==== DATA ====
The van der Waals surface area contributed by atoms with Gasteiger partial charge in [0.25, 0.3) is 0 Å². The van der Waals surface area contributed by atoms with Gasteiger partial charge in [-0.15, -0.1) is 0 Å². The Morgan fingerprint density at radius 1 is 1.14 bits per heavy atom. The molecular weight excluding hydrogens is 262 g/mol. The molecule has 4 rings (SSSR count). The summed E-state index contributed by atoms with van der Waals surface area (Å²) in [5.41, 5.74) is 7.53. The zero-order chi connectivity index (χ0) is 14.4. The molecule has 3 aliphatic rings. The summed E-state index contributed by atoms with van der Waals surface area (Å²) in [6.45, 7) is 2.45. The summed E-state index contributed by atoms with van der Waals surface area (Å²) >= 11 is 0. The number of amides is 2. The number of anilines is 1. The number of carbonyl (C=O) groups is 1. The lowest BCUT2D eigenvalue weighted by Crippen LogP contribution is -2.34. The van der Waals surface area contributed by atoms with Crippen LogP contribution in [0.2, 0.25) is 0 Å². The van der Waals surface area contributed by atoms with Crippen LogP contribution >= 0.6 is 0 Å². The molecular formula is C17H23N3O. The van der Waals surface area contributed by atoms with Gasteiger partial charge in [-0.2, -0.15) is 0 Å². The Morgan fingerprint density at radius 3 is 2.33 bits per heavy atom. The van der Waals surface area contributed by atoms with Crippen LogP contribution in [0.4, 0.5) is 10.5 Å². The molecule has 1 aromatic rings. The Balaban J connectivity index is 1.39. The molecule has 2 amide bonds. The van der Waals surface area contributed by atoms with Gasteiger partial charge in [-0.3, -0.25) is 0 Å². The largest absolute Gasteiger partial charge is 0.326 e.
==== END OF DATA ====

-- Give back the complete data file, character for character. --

The van der Waals surface area contributed by atoms with Gasteiger partial charge in [0.25, 0.3) is 0 Å². The van der Waals surface area contributed by atoms with Gasteiger partial charge in [-0.15, -0.1) is 0 Å². The Morgan fingerprint density at radius 1 is 1.14 bits per heavy atom. The molecular weight excluding hydrogens is 262 g/mol. The molecule has 4 rings (SSSR count). The summed E-state index contributed by atoms with van der Waals surface area (Å²) in [5.41, 5.74) is 7.53. The zero-order chi connectivity index (χ0) is 14.4. The molecule has 3 aliphatic rings. The summed E-state index contributed by atoms with van der Waals surface area (Å²) in [6.45, 7) is 2.45. The summed E-state index contributed by atoms with van der Waals surface area (Å²) >= 11 is 0. The number of amides is 2. The number of anilines is 1. The number of carbonyl (C=O) groups is 1. The lowest BCUT2D eigenvalue weighted by Crippen LogP contribution is -2.34. The van der Waals surface area contributed by atoms with Crippen LogP contribution in [0.2, 0.25) is 0 Å². The van der Waals surface area contributed by atoms with Crippen LogP contribution >= 0.6 is 0 Å². The molecular formula is C17H23N3O. The van der Waals surface area contributed by atoms with Gasteiger partial charge in [-0.2, -0.15) is 0 Å². The Morgan fingerprint density at radius 3 is 2.33 bits per heavy atom. The van der Waals surface area contributed by atoms with Crippen LogP contribution in [0.4, 0.5) is 10.5 Å². The molecule has 1 aromatic rings. The Balaban J connectivity index is 1.39. The molecule has 2 amide bonds. The van der Waals surface area contributed by atoms with Gasteiger partial charge in [-0.3, -0.25) is 0 Å². The largest absolute Gasteiger partial charge is 0.326 e.